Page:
As most people know, mushrooms love dark places. You can find them growing in the dim recesses of forests or at the foot of old trees. But is that where we get most of the mushrooms that end up in our hearty risottos and juicy portabella sandwiches?
You would be forgiven for thinking that's the case, given the growing popularity of mushroom hunting. But the truth is, most of the mushrooms we eat in the U.S. come not from foragers scouring the forest floor but from farms — indoor farms, to be exact.
While mushroom farming may not be as thrilling as fungi hunting, a 2014 video from the web series "How Does It Grow?" shows that it's still an interesting sight. In it, journalist Nicole Cotroneo Jolly takes her viewers to Phillips Mushroom Farm, one of the largest producers of button and exotic mushrooms found in Chester County, Pa.
The U.S. produces 900 million pounds of the savory fungi a year, including both button and exotic species. And it's a billion-dollar industry. Roughly half of the mushrooms produced in this country come from Chester County, aptly dubbed the "mushroom capital of America."
For that, thank the Quakers, who started growing mushrooms under their carnation beds in the late 1800s. As The Salt's Dan Charles has reported, the idea then took root among Italian immigrants hired to do physical labor. Soon, Italian families in the area were starting their own mushroom farms and passing them down from generation to generation. Fast forward to today and there are hundreds of mushroom farmers in the U.S.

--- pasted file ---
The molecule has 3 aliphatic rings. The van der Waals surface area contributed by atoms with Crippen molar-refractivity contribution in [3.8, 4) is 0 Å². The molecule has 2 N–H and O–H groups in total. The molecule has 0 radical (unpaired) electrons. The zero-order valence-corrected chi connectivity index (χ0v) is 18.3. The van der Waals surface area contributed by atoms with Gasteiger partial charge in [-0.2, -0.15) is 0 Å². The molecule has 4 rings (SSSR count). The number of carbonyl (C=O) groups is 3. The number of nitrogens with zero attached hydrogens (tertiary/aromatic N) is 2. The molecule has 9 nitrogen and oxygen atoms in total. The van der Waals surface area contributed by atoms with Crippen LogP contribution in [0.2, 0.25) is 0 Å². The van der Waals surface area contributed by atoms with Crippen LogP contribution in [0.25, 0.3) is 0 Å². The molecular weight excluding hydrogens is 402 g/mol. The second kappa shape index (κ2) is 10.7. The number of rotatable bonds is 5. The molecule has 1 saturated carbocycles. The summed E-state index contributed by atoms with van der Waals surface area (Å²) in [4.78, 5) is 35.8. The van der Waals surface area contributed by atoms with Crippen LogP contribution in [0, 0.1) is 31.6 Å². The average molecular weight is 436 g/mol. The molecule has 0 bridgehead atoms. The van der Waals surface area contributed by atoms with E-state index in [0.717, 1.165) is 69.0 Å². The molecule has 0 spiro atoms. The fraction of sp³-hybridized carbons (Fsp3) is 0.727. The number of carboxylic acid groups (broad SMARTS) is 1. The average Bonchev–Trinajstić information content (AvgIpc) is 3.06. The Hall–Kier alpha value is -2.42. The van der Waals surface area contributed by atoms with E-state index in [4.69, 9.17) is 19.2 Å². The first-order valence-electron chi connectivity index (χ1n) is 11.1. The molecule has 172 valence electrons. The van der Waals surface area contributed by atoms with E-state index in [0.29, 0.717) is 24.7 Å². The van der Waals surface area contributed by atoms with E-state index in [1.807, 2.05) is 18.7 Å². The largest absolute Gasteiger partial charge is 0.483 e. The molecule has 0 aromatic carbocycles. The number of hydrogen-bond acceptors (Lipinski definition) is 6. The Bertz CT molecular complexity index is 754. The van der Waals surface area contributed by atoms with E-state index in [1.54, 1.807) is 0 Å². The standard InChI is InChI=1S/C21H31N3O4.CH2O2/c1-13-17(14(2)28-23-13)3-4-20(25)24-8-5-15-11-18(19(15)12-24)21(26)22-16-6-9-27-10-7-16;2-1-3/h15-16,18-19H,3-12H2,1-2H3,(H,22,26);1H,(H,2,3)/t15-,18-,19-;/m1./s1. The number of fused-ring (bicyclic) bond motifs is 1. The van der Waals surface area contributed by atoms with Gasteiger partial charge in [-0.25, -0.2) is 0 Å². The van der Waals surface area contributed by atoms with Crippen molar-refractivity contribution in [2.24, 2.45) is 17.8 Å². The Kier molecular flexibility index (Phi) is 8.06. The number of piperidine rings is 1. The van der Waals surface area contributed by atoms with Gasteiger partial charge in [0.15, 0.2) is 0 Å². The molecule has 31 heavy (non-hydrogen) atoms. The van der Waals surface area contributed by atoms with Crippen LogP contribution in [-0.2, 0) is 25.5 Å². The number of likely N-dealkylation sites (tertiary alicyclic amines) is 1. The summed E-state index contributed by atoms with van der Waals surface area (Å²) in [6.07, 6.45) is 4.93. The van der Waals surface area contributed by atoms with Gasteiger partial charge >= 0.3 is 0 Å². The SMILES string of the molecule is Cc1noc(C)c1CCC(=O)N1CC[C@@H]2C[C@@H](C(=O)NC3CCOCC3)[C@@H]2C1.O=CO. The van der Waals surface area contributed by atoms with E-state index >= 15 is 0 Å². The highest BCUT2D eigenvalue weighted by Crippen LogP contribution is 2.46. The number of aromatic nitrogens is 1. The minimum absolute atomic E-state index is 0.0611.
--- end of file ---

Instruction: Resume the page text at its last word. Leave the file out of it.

All in all, 98 percent of the mushrooms produced in the U.S. are your typical white and brown button mushrooms. And they grow in dark, humid and cramped "mushroom houses" — just the way the fungi like it.
Stacked inside the houses of Phillips Mushroom Farm are row after row of mushrooms nestled in compost beds. The mushrooms start out as spores that get mixed in with the soil. In two weeks, the meaty part will grow above ground, doubling in size every 24 hours, general manager Jim Angelucci tells Jolly. Once they're mature, the harvester gives each one a gentle push and a slight twist before pulling the entire thing out.
What about the "exotic" mushrooms that have been making their way into fancy dishes at restaurants? You'd think they come from the wild, but those likely came from a farm, too, says Kathleen Preis, marketing manager at the Mushroom Council, an industry group. While the Mushroom Council doesn't track sales of wild-picked mushrooms, Preis tells The Salt that only a small amount of the exotic kinds we eat come from professional foragers.
You see, species like the king trumpet, shiitake and oyster mushroom make up the other 2 percent of U.S.-produced edible fungi — about 18 million pounds' worth each year. Since the 1980s, when these mushrooms were first introduced into the American market, production has ramped up seven-fold to meet growing demand, according to the U.S. Department of Agriculture.
Unlike button mushrooms, however, the exotic ones prefer old trees and rotting logs, according to the video. Turns out, farmers have figured out a way to mass-produce that as well. They use synthetic logs, made of sawdust and other plant materials, Jolly tells viewers. To keep them moist, the logs are bundled together and given a good dunk in water.